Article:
Chief Justice John Roberts joined the left side of the Supreme Court to uphold the vast majority of ObamaCare, including the individual mandate — much to the chagrin of conservatives across the country.
When President George W. Bush nominated Roberts in 2005, the center-right expected him to be a reliably conservative voice on the nation’s highest court.
“[Roberts is] a person who understands what it means to be a strict constructionist — somebody who looks at the words of the Constitution for what they are, somebody who will not legislate from the bench,” Bush said after nominating Roberts in 2005.
With Thursday’s ruling, conservatives are questioning — and some even denying — Roberts’ conservatism on the court.
“[We have] absolutely no confidence in Chief Justice Roberts as a conservative justice,” Young America’s Foundation spokesman Ron Meyer told The Daily Caller.
“Our Constitution is dead,” he added, “and we can thank our chief justice for that.”
Americans for Tax Reform President Grover Norquist explained to TheDC that back in 2005, he thought Roberts’ would apply the law like a “strict-constructionist,” “Reagan Republican,”
Norquist was stunned by the decision.
“I’m not a lawyer. However, there are some very smart lawyers — like, four of them — who saw things differently,” he said, referring to the four justices who voted against the law. “And at some point you have to wonder: Four, you know, center-of-right Reagan-Republican judges all saw it one way, and he saw it the other. He has to be asking himself, ‘Oh look, everybody except Johnny is out of step marching out there.’ Well, maybe Johnny’s out of step.”
Judicial Watch President Tom Fitton added that Roberts’ decision is just another piece of a puzzle, revealing the justice to be more focused on politics than the law.
“His opinions on the Obamacare mandate and the Arizona immigration issue are political, and not conservative,” Fitton told TheDC. “He’s acting more and more like the typical conservative politician and can’t be relied on to do the right thing all the time.”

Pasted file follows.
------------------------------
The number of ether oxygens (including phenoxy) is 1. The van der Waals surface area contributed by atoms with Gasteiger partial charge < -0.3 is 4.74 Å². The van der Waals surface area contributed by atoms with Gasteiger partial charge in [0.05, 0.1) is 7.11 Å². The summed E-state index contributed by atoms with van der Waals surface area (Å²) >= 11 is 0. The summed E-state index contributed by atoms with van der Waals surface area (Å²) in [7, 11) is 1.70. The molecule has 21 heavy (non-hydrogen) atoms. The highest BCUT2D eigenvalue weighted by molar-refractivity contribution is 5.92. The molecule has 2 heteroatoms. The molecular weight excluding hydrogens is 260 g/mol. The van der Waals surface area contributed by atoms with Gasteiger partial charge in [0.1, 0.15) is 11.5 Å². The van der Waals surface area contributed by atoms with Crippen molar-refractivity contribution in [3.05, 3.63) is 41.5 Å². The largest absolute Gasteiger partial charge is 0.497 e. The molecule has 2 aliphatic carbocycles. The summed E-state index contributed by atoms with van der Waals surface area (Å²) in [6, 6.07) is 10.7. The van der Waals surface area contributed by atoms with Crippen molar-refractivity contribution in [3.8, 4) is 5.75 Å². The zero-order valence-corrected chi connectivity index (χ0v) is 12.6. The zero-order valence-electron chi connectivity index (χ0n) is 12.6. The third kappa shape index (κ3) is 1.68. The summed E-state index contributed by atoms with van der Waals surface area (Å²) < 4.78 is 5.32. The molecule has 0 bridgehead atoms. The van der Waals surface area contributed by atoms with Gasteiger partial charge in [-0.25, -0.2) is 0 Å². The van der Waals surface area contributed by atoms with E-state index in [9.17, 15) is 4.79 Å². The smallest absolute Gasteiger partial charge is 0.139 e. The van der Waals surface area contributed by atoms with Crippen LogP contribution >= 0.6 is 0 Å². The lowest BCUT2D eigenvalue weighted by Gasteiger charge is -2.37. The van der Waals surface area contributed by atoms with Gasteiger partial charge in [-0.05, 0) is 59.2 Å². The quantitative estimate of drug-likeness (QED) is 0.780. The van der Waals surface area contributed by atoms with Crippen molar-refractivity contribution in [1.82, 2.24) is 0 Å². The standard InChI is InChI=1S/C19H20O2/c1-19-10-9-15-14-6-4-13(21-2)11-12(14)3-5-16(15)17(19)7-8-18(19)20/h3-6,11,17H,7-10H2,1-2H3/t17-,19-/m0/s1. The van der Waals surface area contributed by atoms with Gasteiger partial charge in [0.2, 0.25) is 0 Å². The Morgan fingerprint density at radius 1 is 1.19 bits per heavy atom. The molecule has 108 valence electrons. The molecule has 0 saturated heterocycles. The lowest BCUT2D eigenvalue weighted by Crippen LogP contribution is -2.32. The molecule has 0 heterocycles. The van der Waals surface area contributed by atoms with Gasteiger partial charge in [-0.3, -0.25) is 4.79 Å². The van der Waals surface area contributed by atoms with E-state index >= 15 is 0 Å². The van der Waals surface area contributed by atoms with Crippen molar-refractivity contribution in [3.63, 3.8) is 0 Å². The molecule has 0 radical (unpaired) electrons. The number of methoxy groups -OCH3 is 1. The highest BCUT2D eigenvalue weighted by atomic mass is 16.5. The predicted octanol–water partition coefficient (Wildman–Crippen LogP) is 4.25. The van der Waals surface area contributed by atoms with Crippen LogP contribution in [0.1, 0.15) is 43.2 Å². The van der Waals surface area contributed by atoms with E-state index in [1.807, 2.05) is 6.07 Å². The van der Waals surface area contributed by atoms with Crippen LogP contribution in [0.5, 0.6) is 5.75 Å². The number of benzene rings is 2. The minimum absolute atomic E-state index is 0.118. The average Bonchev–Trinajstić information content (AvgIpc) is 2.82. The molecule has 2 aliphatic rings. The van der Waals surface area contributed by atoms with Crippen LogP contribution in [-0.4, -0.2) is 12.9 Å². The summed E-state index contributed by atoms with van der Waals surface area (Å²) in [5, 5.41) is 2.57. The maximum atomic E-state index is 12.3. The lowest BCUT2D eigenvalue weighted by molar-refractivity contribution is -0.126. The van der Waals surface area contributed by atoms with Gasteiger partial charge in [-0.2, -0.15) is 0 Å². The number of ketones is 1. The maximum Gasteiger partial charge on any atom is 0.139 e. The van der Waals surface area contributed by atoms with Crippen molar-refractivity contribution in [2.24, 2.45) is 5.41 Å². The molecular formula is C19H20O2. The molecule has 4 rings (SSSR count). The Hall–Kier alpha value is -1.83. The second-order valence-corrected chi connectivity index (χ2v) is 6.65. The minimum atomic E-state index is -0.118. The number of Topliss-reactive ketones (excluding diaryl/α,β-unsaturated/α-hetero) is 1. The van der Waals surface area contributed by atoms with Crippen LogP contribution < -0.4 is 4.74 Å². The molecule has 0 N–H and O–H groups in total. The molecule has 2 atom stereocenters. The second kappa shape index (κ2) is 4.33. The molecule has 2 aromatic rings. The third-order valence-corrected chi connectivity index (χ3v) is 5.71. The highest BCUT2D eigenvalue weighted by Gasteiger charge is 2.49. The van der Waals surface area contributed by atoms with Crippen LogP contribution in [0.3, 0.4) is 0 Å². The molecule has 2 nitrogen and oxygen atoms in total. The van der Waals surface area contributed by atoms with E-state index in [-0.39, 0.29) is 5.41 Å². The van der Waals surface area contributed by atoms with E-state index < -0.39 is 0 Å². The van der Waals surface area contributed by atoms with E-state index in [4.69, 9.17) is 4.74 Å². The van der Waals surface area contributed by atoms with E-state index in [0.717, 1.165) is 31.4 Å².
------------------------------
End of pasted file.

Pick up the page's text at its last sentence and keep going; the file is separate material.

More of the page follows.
Peter Ferrara, senior fellow for entitlement and budget policy at the Heartland Institute, explained that Roberts was intimidated to preserve the Roberts court legacy.
“He abandoned the rule of law for political considerations,” Ferrara said. “In my opinion, he was intimidated by how the so-called Roberts court would be caricatured in history.”
Ferrara continued that if he could, he would vote to remove Roberts from the court, as according to Ferrara, he has not been faithful to what he said during his confirmation — and is instead acting with political considerations in mind.
“It’s clear Roberts is not the humble, yet brave, principled constitutionalist we thought him to be,” added Richard Viguerie, chairman of ConservativeHQ.com.
During a Thursday National Federation of Independent Business conference call, Stephen Presser, professor of legal history at Northwestern University, added that his perception of Roberts as a conservative has also “diminished.”
“My faith in Chief Justice Roberts is certainly a little bit diminished after this, and I see him as an actor trying to keep the court out of politics — not that he can — and maybe that’s not a bad thing. But this was a case where I thought there really was a need for a firm statement from the court saying that Congress’ powers — because of the 10th Amendment — are limited, and if it can do this it can do anything and the 10th Amendment becomes something of a dead letter.”
Still, others were not surprised.